Thursday, 30 June 2016

The Assassin's Curse

Ananna of the Tanarau abandons ship when her parents try to marry her off to another pirate clan. But that only prompts the scorned clan to send an assassin after her. When Ananna faces him down one night, armed with magic she doesn't really know how to use, she accidentally activates a curse binding them together.

I wasn't expecting much from The Assassin's Curse. I picked up a copy at a book swap, drawn by little other than the dreamy cover. The book blurb sounds like YA fantasy 101, so I wasn't really expecting much from the plot. It turns out I was pleasantly surprised when it started off much better than I expected it to be. Then I was kind of underwhelmed as it settled in to a saggy second act, then just bored by the finale. All in all, The Assassin's Curse is very much a mixed bag.

First up, the good. Protagonist Ananna, who I constantly want to type as Anna, is a brilliant character. The first person pov captures her rough and unpolished inner voice, and she's got attitude to spare. About to be married off to an attractive but dull fellow pirate, she runs away to make her own fortune. The opening few chapters crackle with energy, and it helps that Ananna talks like me after five vodka and cokes when my regional accent starts to come out. It's hard not to get swept away by such a lively and well-written heroine.

The problems start to arise when Ananna meets the titular assassin, Naji. Sent by her jilted fiancee, Naji also brings with him the introduction of magic. Some people have it, some don't, but I couldn't tell you why. There's mention of The Mists and Otherworlds, but nothing really gets fleshed out. The magic in this universe is frustratingly unexplored and appears all too frequently in obvious "because magic" plot devices.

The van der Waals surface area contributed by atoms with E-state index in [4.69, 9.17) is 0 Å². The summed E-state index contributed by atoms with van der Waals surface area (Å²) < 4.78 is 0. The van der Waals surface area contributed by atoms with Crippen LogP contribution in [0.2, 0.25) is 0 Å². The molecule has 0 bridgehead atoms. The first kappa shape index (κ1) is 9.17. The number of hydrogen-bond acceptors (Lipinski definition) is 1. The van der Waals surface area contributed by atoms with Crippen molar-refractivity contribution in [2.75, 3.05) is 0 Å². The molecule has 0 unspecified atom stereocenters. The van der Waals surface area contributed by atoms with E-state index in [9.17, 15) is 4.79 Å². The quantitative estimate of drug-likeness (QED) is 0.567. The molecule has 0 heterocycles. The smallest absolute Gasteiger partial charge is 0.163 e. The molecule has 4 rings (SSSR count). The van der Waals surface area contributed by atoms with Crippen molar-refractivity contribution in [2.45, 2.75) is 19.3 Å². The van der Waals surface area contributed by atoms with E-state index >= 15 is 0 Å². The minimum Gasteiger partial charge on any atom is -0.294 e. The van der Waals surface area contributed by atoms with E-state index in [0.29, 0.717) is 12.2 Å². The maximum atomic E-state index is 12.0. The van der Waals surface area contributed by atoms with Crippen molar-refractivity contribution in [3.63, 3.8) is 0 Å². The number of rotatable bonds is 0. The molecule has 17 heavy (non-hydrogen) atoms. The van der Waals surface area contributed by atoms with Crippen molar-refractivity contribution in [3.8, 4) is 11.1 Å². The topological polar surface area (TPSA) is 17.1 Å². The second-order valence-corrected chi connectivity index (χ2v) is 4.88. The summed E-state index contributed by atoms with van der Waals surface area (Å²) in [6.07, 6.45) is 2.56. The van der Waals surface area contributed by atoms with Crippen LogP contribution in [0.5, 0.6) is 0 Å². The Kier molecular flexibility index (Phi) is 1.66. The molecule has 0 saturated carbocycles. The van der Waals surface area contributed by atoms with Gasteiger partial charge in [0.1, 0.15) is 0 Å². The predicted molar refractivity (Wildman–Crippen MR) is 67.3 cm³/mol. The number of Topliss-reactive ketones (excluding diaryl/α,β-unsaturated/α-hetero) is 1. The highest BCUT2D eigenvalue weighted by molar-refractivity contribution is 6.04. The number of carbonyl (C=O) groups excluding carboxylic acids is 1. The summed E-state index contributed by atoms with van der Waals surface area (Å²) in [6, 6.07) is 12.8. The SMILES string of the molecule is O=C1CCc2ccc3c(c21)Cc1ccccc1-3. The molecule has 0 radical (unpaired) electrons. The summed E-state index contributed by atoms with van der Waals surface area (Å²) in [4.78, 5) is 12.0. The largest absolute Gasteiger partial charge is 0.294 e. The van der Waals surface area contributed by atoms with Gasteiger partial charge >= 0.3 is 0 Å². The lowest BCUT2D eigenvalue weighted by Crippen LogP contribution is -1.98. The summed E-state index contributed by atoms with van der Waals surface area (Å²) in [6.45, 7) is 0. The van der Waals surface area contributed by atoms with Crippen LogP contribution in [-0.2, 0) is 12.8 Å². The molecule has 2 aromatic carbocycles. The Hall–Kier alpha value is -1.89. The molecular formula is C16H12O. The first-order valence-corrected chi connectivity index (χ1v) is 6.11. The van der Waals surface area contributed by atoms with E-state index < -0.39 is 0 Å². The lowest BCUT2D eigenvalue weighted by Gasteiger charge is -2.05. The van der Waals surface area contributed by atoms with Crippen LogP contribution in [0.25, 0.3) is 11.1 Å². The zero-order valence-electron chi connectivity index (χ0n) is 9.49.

I tried to find a magic GIF, but all I kept getting were Magic Mike GIFs. So enjoy!

It's disappointing, because the writing in this book is so vivid and descriptive, that it's a seriously missed opportunity for some truly amazing world-building. Ananna and Naji are bound together by an impossible magic curse - isn't that always the way? - but all we know about it is that it's magic. And impossible to break. There's something about Ananna saving Naji's life (by killing a snake that was about to bite him, which I see several problems with, but I'm not going to get into them) but unbreakable magic bonds are something of a "get out of jail free" cards for YA fantasy authors, a lazy way of explaining why supposedly strong characters don't just tell their jackass love interest to get lost. Sure, you could argue that with a first person pov, the reader only knows as much as Ananna. Which is what Naji is willing to tell her. Which isn't a lot. But that only compounds the issue of why such a strong-willed character would let herself get dragged across the empire by a stranger for something she doesn't understand.